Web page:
Daiwa Securities Co. and Nikko Securities Co., two of the nation’s Big Four brokerage firms, on April 25 both reported net losses for the business year that ended March 31 due to the cost of bailing out their troubled affiliates.
Daiwa said it posted declines in unconsolidated revenue and pretax profit for the year, owing mainly to a plunge in income from trading on its own account. Operating revenue dropped 3.3 percent to 291.78 billion yen, while pretax profit dropped 29.2 percent to 44.26 billion yen. A net loss of 84.02 billion yen was posted after appropriating 120 billion yen to aid its troubled affiliate, Daiwa Finance Co.
But Daiwa Securities intends to keep its annual dividend payment unchanged at 8 yen per share by drawing down on its reserves, company officials said. Daiwa Securities has not supplied earnings projections for the following financial year since last year, when it started reporting quarterly results instead.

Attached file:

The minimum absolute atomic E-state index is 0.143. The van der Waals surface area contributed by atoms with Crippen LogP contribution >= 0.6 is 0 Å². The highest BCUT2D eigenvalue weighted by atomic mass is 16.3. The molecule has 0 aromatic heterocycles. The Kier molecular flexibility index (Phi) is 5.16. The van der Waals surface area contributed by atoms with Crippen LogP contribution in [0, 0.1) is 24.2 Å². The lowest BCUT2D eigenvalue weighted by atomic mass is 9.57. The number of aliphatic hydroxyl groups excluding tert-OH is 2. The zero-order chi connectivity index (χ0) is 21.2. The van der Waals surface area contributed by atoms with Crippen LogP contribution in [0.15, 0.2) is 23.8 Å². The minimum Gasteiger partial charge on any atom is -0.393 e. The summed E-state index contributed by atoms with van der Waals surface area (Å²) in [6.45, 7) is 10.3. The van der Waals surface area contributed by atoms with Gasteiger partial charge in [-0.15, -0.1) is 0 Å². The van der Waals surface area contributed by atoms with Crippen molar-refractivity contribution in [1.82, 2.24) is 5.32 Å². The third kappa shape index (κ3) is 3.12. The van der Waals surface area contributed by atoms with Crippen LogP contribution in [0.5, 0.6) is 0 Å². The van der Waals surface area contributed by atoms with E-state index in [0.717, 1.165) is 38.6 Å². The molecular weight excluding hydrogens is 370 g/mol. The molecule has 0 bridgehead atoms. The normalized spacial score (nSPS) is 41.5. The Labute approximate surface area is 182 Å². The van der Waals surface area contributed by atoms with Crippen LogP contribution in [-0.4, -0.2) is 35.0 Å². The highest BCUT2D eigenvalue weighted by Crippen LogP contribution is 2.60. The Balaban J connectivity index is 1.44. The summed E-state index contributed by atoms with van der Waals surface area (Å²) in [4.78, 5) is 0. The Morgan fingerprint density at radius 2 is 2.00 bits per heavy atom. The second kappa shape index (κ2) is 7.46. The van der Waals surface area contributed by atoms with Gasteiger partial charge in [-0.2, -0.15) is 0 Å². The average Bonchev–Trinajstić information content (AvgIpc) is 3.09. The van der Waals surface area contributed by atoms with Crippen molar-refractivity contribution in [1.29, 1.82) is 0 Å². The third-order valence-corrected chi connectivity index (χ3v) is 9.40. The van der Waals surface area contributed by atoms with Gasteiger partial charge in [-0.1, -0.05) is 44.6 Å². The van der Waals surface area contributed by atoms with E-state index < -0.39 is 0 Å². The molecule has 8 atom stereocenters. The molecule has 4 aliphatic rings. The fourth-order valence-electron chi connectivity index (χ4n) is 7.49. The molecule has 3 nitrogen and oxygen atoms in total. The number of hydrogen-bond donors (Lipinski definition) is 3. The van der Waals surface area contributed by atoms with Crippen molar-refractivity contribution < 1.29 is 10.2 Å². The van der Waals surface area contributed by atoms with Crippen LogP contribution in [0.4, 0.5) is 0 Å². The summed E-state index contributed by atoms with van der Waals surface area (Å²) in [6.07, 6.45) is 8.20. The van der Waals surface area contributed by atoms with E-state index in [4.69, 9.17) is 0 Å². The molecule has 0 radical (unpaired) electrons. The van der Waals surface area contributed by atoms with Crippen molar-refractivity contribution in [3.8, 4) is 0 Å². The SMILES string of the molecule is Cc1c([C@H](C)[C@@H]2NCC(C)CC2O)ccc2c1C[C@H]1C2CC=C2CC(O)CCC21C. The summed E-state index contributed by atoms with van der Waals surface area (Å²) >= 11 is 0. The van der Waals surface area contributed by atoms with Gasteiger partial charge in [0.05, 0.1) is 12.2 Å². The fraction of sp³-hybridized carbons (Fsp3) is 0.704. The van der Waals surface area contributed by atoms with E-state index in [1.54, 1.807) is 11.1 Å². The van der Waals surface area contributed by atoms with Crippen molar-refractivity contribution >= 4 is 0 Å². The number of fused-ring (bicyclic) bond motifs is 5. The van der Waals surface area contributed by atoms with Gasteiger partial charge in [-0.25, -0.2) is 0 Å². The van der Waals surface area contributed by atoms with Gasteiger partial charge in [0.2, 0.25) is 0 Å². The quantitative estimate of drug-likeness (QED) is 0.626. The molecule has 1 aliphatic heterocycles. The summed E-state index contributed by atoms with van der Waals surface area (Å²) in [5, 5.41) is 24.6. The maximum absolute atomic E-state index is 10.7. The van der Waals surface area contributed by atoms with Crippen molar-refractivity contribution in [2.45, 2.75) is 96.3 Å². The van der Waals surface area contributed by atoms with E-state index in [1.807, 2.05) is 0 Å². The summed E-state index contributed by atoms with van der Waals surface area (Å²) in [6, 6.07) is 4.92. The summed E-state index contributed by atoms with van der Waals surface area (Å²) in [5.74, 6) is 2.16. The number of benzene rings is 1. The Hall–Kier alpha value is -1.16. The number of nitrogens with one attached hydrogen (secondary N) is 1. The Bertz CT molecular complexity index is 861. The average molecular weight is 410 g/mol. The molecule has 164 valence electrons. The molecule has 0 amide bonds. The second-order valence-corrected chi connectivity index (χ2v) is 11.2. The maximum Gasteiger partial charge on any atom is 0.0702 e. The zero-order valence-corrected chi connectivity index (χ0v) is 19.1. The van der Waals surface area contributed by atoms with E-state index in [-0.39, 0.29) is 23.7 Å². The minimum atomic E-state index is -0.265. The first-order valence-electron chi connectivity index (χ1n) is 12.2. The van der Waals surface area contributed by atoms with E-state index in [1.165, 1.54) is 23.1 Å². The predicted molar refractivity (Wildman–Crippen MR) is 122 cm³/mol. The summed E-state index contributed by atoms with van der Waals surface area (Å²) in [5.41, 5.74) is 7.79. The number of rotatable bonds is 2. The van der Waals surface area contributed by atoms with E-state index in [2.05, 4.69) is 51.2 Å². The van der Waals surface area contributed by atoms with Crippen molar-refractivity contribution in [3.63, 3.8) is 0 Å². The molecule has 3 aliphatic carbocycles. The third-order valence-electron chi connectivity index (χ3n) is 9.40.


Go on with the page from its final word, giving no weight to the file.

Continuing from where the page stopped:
Commissions brought in 230.83 billion yen in revenue. Underwriting commissions, particularly those for debt issues, expanded 50.4 percent to 40.4 billion yen, but brokerage commissions declined 7.3 percent to 97.99 billion yen. Bond brokerage commissions dropped sharply by 31.5 percent, while stock brokerage commissions stayed flat.
Meanwhile, Nikko Securities announced that it posted an unconsolidated net loss of 113.58 billion yen, or 77.31 yen per share, for fiscal 1996, in contrast to a profit of 33.76 billion yen the previous year. Nikko provided a total of 147.5 billion yen for three ailing affiliates — Kyodo Mortgage Acceptance Co., Nikko Credit Service Co. and Nikko Real Estate Co., according to the firm.
Nikko plans to pay a dividend of 8 yen per share for fiscal 1996, unchanged from the previous year. On a consolidated basis, the company incurred a net loss of 116.69 billion yen, or 79.43 yen per share, on operating revenues of 461.09 billion yen, up 16.9 percent.